Developing skills for a digital age in the EU's neighbouring regions

Digital skills and learning are cross-cutting economic and social policy issues that are receiving ever more attention across the globe to ensure economic competitiveness and workforce employability.

The importance of skills for the digital age cannot be underestimated or restricted to certain aspects of work or education given that the digital age permeates all sectors of the economy, education and the daily life of citizens. Learning opportunities need to be equally and equitably accessible to ensure everyone can benefit from the opportunities they afford and that social divisions and exclusion are not exacerbated.

Embracing the digital age requires a holistic approach and a multi-level stakeholder approach building partnerships that include cross-ministerial government representatives, social partners from a variety of sectors including education, and particularly civil society organisations and non-governmental organisations to ensure outreach to the most vulnerable.

Join the ETF over the next two months as part of the ETF's communication campaign on 'Skills for the Digital Age' on a journey of discovery, discussion and debate on the importance of digital skills and their development in the EU's neighbouring regions. 

The importance of data and evidence

The European Training Foundation (ETF) supports the design and implementation of digital skills and learning strategies to modernise vocational education and training systems within a lifelong learning perspective in transition and developing countries in the EU’s neighbouring regions. Its work is informed by European policies and initiatives such as the European Skills Agenda; the Vocational Education and Training Recommendation with its focus on digital skills development for teachers, trainers and managers; the Digital Education Action, Digital Competence Framework for Citizens, and Digital Competence Framework for Educators; and the EU Industrial Strategy amongst others.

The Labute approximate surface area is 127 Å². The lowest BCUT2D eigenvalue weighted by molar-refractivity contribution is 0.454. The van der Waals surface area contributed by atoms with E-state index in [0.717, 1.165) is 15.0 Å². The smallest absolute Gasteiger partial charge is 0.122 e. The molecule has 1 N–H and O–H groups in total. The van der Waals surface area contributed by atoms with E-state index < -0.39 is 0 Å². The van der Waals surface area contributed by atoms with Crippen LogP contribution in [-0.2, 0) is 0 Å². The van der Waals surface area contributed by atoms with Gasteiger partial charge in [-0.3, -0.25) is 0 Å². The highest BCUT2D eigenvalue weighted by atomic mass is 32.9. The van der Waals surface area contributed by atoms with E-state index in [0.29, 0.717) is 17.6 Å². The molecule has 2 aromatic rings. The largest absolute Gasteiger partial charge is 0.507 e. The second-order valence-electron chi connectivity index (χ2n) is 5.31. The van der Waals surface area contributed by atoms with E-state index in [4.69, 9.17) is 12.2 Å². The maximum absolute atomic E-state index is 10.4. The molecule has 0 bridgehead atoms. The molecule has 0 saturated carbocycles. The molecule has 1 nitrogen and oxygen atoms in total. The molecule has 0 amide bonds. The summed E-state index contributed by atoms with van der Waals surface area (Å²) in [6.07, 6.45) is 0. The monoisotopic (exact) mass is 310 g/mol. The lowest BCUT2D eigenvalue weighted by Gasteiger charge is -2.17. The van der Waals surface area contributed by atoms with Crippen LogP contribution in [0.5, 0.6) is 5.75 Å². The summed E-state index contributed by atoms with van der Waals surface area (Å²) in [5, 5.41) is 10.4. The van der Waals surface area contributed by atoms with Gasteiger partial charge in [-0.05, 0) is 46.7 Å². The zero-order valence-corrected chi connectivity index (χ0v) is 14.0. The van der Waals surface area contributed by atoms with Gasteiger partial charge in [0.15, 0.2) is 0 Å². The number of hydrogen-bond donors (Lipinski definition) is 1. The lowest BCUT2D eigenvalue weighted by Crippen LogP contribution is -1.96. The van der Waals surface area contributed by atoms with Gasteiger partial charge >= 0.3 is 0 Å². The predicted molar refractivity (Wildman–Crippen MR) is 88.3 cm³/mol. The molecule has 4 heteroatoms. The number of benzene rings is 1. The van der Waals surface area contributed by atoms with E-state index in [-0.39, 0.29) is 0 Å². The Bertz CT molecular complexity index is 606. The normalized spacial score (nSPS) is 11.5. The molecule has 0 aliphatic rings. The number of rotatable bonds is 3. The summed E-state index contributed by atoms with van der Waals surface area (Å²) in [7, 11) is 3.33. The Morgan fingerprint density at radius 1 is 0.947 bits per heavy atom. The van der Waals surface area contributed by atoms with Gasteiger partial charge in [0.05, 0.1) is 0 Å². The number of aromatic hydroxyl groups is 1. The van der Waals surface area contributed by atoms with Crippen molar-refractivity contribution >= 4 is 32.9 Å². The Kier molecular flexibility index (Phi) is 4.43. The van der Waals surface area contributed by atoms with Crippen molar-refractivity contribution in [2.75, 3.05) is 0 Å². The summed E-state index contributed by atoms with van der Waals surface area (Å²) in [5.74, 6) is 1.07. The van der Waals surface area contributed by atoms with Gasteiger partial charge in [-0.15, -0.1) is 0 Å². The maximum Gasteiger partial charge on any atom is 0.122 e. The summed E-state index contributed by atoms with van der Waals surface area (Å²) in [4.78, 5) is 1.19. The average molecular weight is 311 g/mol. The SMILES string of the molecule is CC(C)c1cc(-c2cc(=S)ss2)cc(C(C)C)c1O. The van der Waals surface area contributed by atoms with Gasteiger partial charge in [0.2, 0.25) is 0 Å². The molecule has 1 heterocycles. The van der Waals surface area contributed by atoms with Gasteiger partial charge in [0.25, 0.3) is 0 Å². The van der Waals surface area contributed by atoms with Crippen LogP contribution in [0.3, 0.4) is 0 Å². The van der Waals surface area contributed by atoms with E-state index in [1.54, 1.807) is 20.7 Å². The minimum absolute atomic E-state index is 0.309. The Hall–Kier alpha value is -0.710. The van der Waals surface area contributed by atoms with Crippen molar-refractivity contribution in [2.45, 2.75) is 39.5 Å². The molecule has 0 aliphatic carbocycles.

Central to the ETF’s work is the systematic gathering of robust data and evidence on the situation within partner countries in order to best advise and support education and labour market policy reforms. The ETF deploys a number of instruments to build intelligence on countries' current and future skill needs drawing upon international data sources and national data, both quantitative and qualitative, such as the Torino Process and the European Skills and Jobs Survey

The information collected broadens our understanding of the digital transition’s varying effects in countries with differing economic contexts and labour market characteristics. For instance, it was found that most jobs in the Western Balkans currently require no or very limited digital skills. Changes taking place at the workplace are not sufficiently accompanied by digital upskilling, while the opportunities for digital upskilling that do exist are unevenly spread and disproportionately targeted towards skilled workers. Yet, new digital technologies are impacting job design in Western Balkan countries in similar ways to their EU neighbours. Only 40% of workers in the Western Balkans had taken part in training during the previous 12 months (compared to 62% in the EU), and only a third of those had received training in digital skills. Flexible learning pathways for labour upskilling are urgently needed.

Lifelong learning needs greater impetus

The ETF's annual policy and system performance monitoring report published in November 2023 reveals that on the whole the quality of skills across countries of Central Asia, Southeastern and Eastern Europe, Türkiye, and the Southern and Eastern Mediterranean varies considerably and that lifelong learning is still a distant goal with adult learners, and especially women lagging behind. There is a clear need for more nuanced approaches in policy and practice and diversified educational and training strategies to address diverse needs. Don't miss the discussions with country experts and ETF and international experts over the next months on how to address these issues and many more for the digital age!

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